Posts Tagged ‘games’

New job

I have undertaken my new role at Avenue A|Razorfish and shall be going straight into games development and RIA/rich media production. Which has led me to look into the explosion of complex actionscript code that’s now in development. For example, 3D, physics, filters, animation sequencing. Pulling together this technology creatively is the challenge, as well as untapping it’s potential. That’s where the fun lies too.

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Tracking the mouse outside Flash part II

Today, let’s look at how to get a movieclip to point towards the mouse from a fixed location. This is a lot easier when tracking in one direction. For example, on my site, the TV is able to track the horizontal (x) coordinates of the mouse separate to the vertical (y) coordinates. All that happens is that one movieclip is nested in the other, both have a timeline, and the actionscript calculates a frame proportional to the position of the mouse for both movieclips respectively.

In a more recent project, it was an flv video that needed to track the mouse. Therefore, both x and y had to be tracked simultaneously. To achieve this it became necessary to establish the orientation, or angle of the mouse pointer in relation to the target. If we were to draw an imaginary triangle we can calculate the angle.

The three points to use are the mouse position, the target’s position and the point where the x value of the mouse hits the y value of the target, forming a right angle triangle. We can then establish the length of the adjacent and opposite sides of this triangle and use trigonometry to calculate the angle. In actionscript, inverse tan can be achieved with Math.atan(opposite/adjacent); After this, a little tinkering around is necessary. The result is in radians and needs to be converted to degrees.

Then the position on the timeline has to be worked out using a formula like this: Math.round((360/number of frames) * result). A final sprig of easing is the final touch for a very cool effect.

Magazine feature

Our company is featured in this month’s Develop magazine! It also features a photo of our team on games quiz night. Unfortunately for us, they published the results! :S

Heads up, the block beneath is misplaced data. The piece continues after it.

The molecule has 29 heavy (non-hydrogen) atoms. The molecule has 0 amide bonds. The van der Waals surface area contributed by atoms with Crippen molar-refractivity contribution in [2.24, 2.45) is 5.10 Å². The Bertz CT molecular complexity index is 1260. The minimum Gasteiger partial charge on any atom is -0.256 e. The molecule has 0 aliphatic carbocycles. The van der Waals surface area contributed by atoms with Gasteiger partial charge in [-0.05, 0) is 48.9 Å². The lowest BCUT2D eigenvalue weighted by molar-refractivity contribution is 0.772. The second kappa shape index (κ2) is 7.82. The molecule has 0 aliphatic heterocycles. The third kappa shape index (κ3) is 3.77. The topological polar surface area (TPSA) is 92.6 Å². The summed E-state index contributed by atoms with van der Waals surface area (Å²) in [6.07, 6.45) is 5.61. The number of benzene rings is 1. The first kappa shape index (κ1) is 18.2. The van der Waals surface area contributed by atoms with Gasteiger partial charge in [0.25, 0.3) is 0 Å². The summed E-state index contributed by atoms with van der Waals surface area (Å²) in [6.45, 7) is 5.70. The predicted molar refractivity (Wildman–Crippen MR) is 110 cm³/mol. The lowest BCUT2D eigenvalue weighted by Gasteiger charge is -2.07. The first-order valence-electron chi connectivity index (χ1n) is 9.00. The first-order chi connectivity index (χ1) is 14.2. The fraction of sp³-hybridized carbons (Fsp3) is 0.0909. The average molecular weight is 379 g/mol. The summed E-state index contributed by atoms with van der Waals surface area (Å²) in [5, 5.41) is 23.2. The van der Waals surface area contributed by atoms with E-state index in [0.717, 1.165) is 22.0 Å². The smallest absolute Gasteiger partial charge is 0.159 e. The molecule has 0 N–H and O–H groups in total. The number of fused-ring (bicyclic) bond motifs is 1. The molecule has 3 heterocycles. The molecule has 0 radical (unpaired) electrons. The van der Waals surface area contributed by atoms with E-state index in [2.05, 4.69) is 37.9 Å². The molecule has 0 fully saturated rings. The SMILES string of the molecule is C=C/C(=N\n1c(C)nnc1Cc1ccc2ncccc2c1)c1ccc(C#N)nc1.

Also, the latest project we’ve been working on for the last six months is coming to fruition! Playsega Goes Live

Today is an exciting day, after months of sweat and tears and spitting up hairballs! Our new game, Meowcenaries goes live… cat on cat violence isn’t pretty, but it’s kinda cute. lolz!!

Game development

Recent projects have highlighted some of the most challenging and interesting issues in Flash development I’ve had to solve. For gaming, one key aspect is speed and memory management. Developers who are used to movieclips and tweening, which normally lend themselves so well to animation, soon discover how unwieldy these can become in a realtime game, like Meowcenaries.

In that game, not only are there over a dozen separate animated game objects moving around on screen at any time, but the speed of their movement is important. Add to this the fact that several of the levels are huge, which means lots of information stored at runtime, and the slowdown becomes apparent very quickly.

For Meowcenaries the solutions were varied, but key to maintaining the speed was ‘flattening’ the nested movieclip structure, and using the BitmapData class to copy flat images onto the screen. The advantage is that all the memory that would usually be reserved to store all those movieclips is released.

We also discovered that tweening, especially transformations, such as colour or transparency caused significant slowdown. This was due to the additional maths required for Flash to calculate the overall required colour for any given pixel where semi-tranparent colours are overlayed. We found the best way to keep the cool animations without the memory overhead was to pre-render them or ‘trick’ the eye. For instance, some animations are not tweened, they consist instead of a staggered set of keyframes representing the different states of the tween.

Also, the game was built in AS3 which introduces the issue of memory leaks – a problem that Flash developers, including me, did not really have to worry about in AS2. It soon became apparent that memory leaks could crop up in the unlikeliest places making debugging a serious issue.

After much hair-pulling a solution was found to speed up debugging. This was to use Flash CS4 to create a movie loading environment. Using the System.totalMemory property we could monitor the memory usage at any given time. A button could be pressed to load and unload the flash movie being tested. When the movie was unloaded System.gc() was called, which is only available in CS4. The advantage of this technique is that after a number of times hammering this button, it would become apparent if something was stuck in memory. Testing different modules of code made it much quicker to pinpoint where the problem was.

In summary, game development brings up many new challenges, some which seem to take you deeper and deeper into the rabbit hole. Luckily, the end result is very rewarding – improving gameplay is a very satisfying job.

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